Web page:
Structural modelling pipelines in next generation sequencing projects.

Abstract

Our capacity to reliably predict protein structure from sequence is steadily improving due to the increased numbers and better targeting of protein structures being experimentally determined by structural genomics projects, along with the development of better modeling methodologies. Template-based (homology) modeling and de novo modeling methods are being combined to fill in remaining gaps in template coverage, and powerful automated structural modeling pipelines are being applied to large data sets of protein sequences. The improved quality of 3D models of proteins has led to their routine use in assessing the functional impact of nonsynonymous single nucleotide polymorphisms (nsSNPs) in specific protein systems, with the development of approaches that may be applied in a predictive fashion to nsSNPs emerging from next-generation sequencing projects. The challenges encountered in deriving functionally meaningful deductions from structural modeling can be quite different for proteins of different protein functional classes. The specific challenges to the assessment of the structural and functional impact of nsSNPs in globular proteins such as binding and regulatory proteins, structural proteins, and enzymes are discussed, as well as membrane transport proteins and ion channels. The mapping of reliable predictions of the structural and functional impact of SNPs, generated from automated modeling pipelines, on to protein-protein interaction networks will facilitate new approaches to understanding complex polygenic disorders and predisposition to disease.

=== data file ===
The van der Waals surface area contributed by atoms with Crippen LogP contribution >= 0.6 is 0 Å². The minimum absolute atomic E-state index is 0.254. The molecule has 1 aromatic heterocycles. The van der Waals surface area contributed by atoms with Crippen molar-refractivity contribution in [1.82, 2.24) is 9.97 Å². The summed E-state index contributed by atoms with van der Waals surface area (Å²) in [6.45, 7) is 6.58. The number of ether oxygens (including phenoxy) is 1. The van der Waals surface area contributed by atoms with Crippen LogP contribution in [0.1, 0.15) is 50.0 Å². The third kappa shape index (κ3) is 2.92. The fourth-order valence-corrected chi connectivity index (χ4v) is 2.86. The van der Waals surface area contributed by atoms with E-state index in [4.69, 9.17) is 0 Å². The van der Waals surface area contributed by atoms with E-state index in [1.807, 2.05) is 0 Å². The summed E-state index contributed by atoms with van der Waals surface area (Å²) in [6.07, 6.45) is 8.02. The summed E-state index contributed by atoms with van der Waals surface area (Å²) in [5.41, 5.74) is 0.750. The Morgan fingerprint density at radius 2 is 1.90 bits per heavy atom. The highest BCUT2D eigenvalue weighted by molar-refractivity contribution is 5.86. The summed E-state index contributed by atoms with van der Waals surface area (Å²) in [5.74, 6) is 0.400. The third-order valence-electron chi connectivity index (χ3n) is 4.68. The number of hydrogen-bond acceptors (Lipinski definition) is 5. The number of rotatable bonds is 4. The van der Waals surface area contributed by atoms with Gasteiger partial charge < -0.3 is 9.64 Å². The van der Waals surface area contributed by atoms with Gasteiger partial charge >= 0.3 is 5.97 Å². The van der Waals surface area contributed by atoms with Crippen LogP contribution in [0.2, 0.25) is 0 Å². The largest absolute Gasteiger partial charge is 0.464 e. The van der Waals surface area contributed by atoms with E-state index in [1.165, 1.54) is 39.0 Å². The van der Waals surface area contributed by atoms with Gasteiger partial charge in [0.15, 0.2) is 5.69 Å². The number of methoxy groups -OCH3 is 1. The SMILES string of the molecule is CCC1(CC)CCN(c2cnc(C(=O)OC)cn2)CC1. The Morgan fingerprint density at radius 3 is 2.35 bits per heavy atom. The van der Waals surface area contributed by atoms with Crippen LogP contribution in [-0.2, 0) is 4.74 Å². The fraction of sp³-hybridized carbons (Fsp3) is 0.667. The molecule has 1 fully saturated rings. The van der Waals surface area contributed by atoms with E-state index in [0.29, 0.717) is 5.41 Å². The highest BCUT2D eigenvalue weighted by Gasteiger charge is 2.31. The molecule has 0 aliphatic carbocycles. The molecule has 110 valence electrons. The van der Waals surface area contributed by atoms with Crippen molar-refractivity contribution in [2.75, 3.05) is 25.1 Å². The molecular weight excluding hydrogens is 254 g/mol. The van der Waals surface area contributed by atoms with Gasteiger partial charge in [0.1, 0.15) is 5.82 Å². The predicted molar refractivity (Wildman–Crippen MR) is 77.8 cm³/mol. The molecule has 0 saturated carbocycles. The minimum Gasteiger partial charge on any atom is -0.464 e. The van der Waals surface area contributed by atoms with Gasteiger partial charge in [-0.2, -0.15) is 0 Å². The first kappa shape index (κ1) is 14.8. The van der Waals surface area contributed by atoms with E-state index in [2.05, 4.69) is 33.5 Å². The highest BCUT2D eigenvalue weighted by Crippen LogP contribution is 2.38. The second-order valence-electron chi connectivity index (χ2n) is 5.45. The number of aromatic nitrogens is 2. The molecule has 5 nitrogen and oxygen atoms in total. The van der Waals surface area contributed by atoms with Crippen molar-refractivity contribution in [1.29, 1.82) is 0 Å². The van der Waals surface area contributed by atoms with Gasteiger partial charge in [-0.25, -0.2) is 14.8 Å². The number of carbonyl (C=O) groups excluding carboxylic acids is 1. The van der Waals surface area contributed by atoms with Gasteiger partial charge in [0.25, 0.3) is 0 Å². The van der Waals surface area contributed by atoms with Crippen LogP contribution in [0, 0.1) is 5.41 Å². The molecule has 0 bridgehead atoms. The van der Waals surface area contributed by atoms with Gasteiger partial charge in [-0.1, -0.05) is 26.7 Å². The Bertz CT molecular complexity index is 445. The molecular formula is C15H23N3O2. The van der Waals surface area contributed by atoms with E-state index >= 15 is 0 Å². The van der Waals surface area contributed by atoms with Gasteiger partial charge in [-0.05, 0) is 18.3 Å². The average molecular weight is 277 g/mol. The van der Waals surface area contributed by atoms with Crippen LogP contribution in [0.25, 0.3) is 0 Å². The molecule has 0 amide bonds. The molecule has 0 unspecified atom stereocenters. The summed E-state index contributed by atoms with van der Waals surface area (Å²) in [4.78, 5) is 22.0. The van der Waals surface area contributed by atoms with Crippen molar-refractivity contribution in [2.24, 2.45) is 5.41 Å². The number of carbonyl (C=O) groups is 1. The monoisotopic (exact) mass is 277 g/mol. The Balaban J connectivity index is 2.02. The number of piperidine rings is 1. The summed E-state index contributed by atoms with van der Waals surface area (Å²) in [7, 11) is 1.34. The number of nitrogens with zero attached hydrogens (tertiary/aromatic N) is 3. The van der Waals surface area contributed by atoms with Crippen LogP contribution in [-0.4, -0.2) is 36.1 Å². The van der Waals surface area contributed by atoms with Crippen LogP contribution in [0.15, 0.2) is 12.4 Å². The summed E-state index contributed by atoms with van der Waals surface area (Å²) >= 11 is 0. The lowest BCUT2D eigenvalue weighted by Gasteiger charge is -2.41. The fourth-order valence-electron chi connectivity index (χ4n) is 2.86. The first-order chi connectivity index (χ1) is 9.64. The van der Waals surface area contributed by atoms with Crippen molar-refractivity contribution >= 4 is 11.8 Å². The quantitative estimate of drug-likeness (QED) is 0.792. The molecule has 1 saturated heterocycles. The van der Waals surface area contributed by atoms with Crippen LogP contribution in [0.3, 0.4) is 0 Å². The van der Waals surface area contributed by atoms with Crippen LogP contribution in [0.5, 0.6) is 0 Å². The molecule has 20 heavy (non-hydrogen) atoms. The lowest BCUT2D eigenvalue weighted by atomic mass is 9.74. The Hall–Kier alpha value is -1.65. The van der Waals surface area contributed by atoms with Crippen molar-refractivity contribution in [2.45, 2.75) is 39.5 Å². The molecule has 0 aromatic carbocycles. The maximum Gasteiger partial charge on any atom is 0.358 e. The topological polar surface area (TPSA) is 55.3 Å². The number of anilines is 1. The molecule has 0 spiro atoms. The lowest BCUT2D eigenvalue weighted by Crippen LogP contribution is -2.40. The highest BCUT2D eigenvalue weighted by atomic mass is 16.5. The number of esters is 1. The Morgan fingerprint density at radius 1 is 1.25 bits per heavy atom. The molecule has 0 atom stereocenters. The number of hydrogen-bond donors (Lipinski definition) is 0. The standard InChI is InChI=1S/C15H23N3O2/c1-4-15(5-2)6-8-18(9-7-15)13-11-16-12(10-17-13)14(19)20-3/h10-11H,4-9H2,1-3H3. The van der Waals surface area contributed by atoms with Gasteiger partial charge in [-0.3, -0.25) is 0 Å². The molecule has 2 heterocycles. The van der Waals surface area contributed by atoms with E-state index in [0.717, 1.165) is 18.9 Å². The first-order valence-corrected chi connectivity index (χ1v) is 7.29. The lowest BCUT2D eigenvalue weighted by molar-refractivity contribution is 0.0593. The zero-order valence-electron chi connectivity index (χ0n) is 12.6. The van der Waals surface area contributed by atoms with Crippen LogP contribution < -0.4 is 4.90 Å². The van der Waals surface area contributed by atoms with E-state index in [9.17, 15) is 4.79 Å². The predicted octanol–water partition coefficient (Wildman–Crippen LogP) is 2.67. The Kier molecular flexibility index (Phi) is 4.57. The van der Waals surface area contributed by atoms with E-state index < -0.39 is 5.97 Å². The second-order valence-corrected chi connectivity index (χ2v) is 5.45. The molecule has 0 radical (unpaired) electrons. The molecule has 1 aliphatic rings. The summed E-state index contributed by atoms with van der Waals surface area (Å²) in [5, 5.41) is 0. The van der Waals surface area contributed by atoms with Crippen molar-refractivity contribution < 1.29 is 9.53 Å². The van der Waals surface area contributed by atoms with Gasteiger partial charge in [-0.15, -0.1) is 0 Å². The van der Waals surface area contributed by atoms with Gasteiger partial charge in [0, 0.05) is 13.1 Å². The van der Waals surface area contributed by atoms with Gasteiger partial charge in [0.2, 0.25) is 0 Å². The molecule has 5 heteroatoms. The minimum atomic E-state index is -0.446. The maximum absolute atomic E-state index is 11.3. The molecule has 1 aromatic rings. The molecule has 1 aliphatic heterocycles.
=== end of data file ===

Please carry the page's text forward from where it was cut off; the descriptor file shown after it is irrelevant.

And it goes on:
DOI: 10.1016/B978-0-12-394287-6.00005-7

Cite this paper

@article{Mullins2012StructuralMP, title={Structural modelling pipelines in next generation sequencing projects.}, author={Jonathan G. L. Mullins}, journal={Advances in protein chemistry and structural biology}, year={2012}, volume={89}, pages={117-67} }